A comparative study of Mainland Chinese and Hong Kong students' civic participation, political trust and political efficacy

Yiping WANG

Research output: ThesisMaster's Thesis

Abstract

This study aims to investigate civic participation, political trust and political efficacy between Mainland Chinese and Hong Kong secondary students with a quantitative and comparative methodology. Research questions are (1) what are Mainland Chinese and Hong Kong students’ intentions for future civic participation regarding illegal protest, legal protest, electoral participation, and informal political participation and what differences, if any, are there between the two groups of students? (2) how strong are Mainland Chinese and Hong Kong students’ levels of political trust and political efficacy and what, if any, are the differences between the two groups of students? (3) how do political trust and political efficacy influence Mainland Chinese and Hong Kong students’ intentions for future civic participation?
Studies on political attitudes and civic participation are mainly based in democratic regimes and seldom are conducted in the authoritarian regime such as Mainland China or the hybrid regime such as Hong Kong. The current study has the potential to test the application of Western attitude-behavior framework in the Chinese contexts. A healthy democratic society requires citizens actively and responsively participate in politics. Political trust and political efficacy as political attitudes are important components in influencing citizens’ political engagement. There are four types of civic participation are to be examined including unconventional participation such as illegal protest and conventional participation such as legal protest, electoral participation and informal political participation. This study utilized secondary data analysis with large samples. Hong Kong dataset came from ICCS 2009 with a sample size 2528 and Mainland China dataset were from CCCS 2012 with a sample size 1475. Results suggested that illegal protest was the form of future civic participation that both groups were not likely to take part in. In contrast, both groups endorsed conventional forms of future civic participation positively. Mainland Chinese students showed stronger intentions for conventional forms of future civic participation than their Hong Kong counterparts. Students from both groups endorsed political trust and political efficacy positively; again Mainland Chinese students endorsed these two scales stronger than their Hong Kong counterparts. Political trust was negatively associated with illegal protest but positively associated with legal protest, electoral participation and informal political participation. Political efficacy had a positive influence on all four modes of civic participation. Cluster analysis created profiles based on both students’ political attitudes and the preference of civic participation, which illustrated the heterogeneity of the population. Four clusters emerged among Mainland Chinese and Hong Kong students and were labeled Alienated-Radical Participators, Supportive-Active Participators, Loyal-Minimal Participators and Critical-Active Participators. There were more Alienated-Radical Participators among Hong Kong students and there were more Supportive-Active Participators among Mainland Chinese students. In conclusion, Mainland Chinese students demonstrated a more active citizenship than their Hong Kong counterparts. Explanations has been made from both regime type and civic education policy. Mainland China as an authoritarian regime has a stronger capacity in cultivating regime-supporting citizens than Hong Kong as a hybrid regime. All rights reserved.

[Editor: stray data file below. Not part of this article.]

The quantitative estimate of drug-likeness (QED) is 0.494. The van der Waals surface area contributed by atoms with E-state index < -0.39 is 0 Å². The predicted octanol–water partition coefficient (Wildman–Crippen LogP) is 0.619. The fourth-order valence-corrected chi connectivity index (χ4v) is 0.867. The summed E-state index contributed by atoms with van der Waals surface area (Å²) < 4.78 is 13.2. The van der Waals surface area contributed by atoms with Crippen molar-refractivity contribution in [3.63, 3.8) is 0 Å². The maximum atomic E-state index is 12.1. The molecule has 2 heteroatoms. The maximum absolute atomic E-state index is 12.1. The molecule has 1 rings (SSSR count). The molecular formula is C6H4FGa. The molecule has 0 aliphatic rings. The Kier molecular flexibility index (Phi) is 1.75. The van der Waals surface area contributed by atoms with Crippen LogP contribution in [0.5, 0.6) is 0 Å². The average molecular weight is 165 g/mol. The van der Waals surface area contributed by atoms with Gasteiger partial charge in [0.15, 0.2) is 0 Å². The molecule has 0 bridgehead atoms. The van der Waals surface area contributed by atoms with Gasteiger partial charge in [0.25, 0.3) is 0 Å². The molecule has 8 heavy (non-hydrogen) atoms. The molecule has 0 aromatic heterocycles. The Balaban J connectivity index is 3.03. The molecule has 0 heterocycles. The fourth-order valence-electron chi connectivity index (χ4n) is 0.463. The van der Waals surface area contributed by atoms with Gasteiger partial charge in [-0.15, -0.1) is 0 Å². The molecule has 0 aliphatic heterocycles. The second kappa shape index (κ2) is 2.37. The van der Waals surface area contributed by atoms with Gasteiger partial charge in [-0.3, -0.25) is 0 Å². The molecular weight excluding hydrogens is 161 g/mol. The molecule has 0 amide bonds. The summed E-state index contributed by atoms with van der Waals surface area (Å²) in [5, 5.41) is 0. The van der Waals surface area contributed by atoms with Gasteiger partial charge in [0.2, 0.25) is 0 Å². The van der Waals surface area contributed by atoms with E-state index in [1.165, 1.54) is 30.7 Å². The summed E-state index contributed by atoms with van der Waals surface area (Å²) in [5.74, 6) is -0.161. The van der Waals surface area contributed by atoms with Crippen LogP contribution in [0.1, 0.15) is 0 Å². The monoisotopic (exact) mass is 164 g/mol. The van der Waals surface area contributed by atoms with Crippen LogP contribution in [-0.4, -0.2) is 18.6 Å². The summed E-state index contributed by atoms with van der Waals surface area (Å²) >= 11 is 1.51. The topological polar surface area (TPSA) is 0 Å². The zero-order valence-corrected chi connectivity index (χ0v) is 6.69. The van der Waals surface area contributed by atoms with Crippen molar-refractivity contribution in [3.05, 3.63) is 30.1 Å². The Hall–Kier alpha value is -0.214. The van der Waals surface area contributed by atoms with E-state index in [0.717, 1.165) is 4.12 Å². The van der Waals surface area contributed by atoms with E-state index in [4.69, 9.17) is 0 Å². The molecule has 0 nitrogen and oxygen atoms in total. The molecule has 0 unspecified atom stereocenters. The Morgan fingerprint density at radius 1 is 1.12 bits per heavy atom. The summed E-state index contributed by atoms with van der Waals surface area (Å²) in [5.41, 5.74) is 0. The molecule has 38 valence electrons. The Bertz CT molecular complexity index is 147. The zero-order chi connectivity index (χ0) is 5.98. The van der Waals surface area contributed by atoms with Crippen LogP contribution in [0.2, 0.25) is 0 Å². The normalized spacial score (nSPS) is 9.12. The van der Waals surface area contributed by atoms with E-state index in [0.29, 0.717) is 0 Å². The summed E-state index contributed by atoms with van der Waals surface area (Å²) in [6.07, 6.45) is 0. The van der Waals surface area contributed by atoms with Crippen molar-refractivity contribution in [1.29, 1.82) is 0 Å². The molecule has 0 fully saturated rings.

Original languageEnglish
Publication statusPublished - 2019

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political participation
Hong Kong
participation
protest
student
regime
political attitude
China
citizens' society
Group
citizen
political group
secondary analysis
cluster analysis
data analysis
citizenship

Keywords

  • Civic participation
  • Political trust
  • Political efficacy
  • Citizenship education
  • Political culture
  • Theses and Dissertations
  • Thesis (Mphil)--The Education University of Hong Kong, 2019.